At the first meeting of the semester, Alejandra Buitrago, Union of Students at the University of Alaska president, swore in history freshman Andrew Lessig as a new senator.
The 10 other senators in attendance unanimously voted Lessig into office.
During his speech before the election, Lessig said he’s been involved as a class representative since grade school and wants to continue to participate in politics to help serve his campus.
Buitrago said Lessig turned in the mandatory 100 signatures required for consideration for the position on the first day of classes.
She said she encourages others to apply to fill the remaining seven senator positions on USUAA because, sometimes, people are not aware of how much time is needed to participate in student government and do not successfully complete their term.
Senators are required to be on at least two standing committees, be in the office for at least two hours and do at least one senator project.
Buitrago also informed the union that she is looking to find interested members to be a part of the Green Fee Board.
She said after the meeting that the Green Fee Board will be responsible for the funds collected from the $3 green fee students will begin to pay next semester.
“It’s a new thing, but students really wanted it,” she said.
The fee was inspired by a similar one at the University of Alaska Fairbanks, charging students $20 per semester for sustainability projects.
The UAF Student Initiative for Renewable Energy Now fee has already paid for a solar panel project that replaced 4.5 percent of the university’s 2009 energy expenditure.
Buitrago said the board needs three USUAA members, two non-member students and one faculty adviser to be on the board.
She said interested people should contact USUAA administrative assistant Anita Bradbury at 907-786-1203.
While there were no committee, representative or assembly board reports because they have not met yet this semester, two senators talked about carry-over projects from the spring semester.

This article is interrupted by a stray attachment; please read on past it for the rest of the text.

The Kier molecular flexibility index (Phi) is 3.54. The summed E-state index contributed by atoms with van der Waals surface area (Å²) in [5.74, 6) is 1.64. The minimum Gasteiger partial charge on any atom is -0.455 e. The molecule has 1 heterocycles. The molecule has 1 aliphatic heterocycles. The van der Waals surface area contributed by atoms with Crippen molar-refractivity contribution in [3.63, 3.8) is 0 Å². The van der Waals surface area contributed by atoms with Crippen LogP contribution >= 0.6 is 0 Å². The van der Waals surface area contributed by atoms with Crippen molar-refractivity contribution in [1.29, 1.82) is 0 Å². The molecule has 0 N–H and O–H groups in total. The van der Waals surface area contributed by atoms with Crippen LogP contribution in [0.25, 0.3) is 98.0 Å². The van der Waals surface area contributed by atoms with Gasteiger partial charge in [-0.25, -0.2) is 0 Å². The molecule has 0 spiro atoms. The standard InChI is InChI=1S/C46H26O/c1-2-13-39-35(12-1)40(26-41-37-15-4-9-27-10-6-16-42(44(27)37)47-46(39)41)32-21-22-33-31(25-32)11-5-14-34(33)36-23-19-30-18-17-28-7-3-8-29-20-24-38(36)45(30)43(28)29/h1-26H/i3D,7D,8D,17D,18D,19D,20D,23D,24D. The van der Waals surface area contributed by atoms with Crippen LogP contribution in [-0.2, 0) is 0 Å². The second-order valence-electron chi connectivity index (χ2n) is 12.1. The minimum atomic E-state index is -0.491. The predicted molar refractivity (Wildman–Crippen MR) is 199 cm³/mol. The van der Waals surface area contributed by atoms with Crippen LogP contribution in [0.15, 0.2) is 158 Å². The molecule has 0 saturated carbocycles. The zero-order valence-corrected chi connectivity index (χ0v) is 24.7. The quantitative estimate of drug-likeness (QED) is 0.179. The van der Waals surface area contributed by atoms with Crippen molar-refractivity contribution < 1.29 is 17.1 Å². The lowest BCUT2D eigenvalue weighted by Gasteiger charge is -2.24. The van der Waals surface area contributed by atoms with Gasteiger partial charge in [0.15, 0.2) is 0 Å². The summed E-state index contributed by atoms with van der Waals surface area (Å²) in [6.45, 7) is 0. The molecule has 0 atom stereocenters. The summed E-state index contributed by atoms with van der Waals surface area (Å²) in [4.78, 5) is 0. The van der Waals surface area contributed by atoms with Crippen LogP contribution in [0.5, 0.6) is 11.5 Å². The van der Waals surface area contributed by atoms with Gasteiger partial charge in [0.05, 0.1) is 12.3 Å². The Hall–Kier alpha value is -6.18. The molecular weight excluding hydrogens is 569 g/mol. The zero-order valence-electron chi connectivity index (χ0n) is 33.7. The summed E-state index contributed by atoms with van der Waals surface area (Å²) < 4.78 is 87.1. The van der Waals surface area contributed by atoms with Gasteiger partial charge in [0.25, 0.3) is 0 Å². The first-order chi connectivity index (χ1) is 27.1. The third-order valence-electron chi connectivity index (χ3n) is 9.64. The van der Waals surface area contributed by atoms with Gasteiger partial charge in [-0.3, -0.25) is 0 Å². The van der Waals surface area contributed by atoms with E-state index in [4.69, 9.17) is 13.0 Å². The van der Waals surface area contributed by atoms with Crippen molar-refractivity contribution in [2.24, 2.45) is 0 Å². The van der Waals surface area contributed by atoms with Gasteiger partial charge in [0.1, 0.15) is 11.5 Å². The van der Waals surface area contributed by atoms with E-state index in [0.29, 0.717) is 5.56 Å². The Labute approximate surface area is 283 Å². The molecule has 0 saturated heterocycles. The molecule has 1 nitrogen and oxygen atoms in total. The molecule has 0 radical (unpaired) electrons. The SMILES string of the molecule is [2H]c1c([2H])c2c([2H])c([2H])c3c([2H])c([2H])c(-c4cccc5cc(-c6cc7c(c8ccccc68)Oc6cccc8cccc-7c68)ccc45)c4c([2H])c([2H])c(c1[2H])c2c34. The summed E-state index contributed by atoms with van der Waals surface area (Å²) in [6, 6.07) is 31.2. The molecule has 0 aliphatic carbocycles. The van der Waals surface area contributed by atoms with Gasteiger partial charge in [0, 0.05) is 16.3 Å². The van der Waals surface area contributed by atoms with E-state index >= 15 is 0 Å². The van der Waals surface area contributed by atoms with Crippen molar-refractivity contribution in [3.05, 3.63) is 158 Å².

Senator Johhnie Templeton said he was still working with parking services as a student representative.
Buitrago said after the meeting that Templeton communicated with parking services about students’ discontent with lack of parking on campus and is making efforts to have snow plowed to seldom used areas of campus during the winter rather than occupying space in parking lots.
Senator Max Bullock updated the union about his efforts to start a potentially free bike share program on campus.
He said after the meeting his idea started when the University Police Department donated eight bikes to the union that were used in crimes.
Afterwards, he said he found prototypes for bikes share programs at other universities in the country and city-run bike share programs in other states.
“UAA is a very unique campus. We’re very spread out,” he said.
Ideally, Bullock wants 90 bikes for students to be able to ‘rent’ with their Wolfcard for free for at least 2 hours, enough time to ride the bike to a class. He said students would be charged 15 cents for every minute after that, which would, admittedly, rake up hefty fees.
However, he said the bikes aren’t meant to be used for a long periods of time.
“That’s not the point,” he said, commenting that the university already offers opportunities for students to rent bikes for a longer period of time at the outdoor equipment check-out room located in the student union.
Bullock strips, repairs and paints the bikes himself to ensure they are in working condition.
English Senior Joseph Selmont spoke as a speaker from the floor, representing the UAA Concert Board.
He told USUAA members that the board is seeking a representative from USUAA to help plan concerts on campus.
Senator Victor de Carli asked how funding is chosen.
Selmont said concert board members and club council vote on requests based primarily on how much it will benefit the student body.
He said other factors, such as whether or not the requesting group or individual has received previous funding and how much money is being requested also plays a factor in the selection process.
Later in the meeting, Tracey Stewart, graduate student association representative, was unanimously voted to fill the concert board representative position.
Stewart is a former KRUA volunteer and said she is interested in learning the business side of music.
Paula Fish, assistant director of student leadership and USUAA staff adviser, said the Alumni Association volunteered to fund a photo booth for the homecoming dance this year, saving the union about $1,400. Because the money has already been budgeted for homecoming, she said it must be used sometime during Homecoming Week Oct. 6-13.
She also said there will be reduced hours at the student clubs and Greek information desk in the student union because a staff member will have to reduce work hours while they pursue a master’s degree.
Senator applications and more information about USUAA can be found at http://www.uaa.alaska.edu/unionofstudents/index.cfm.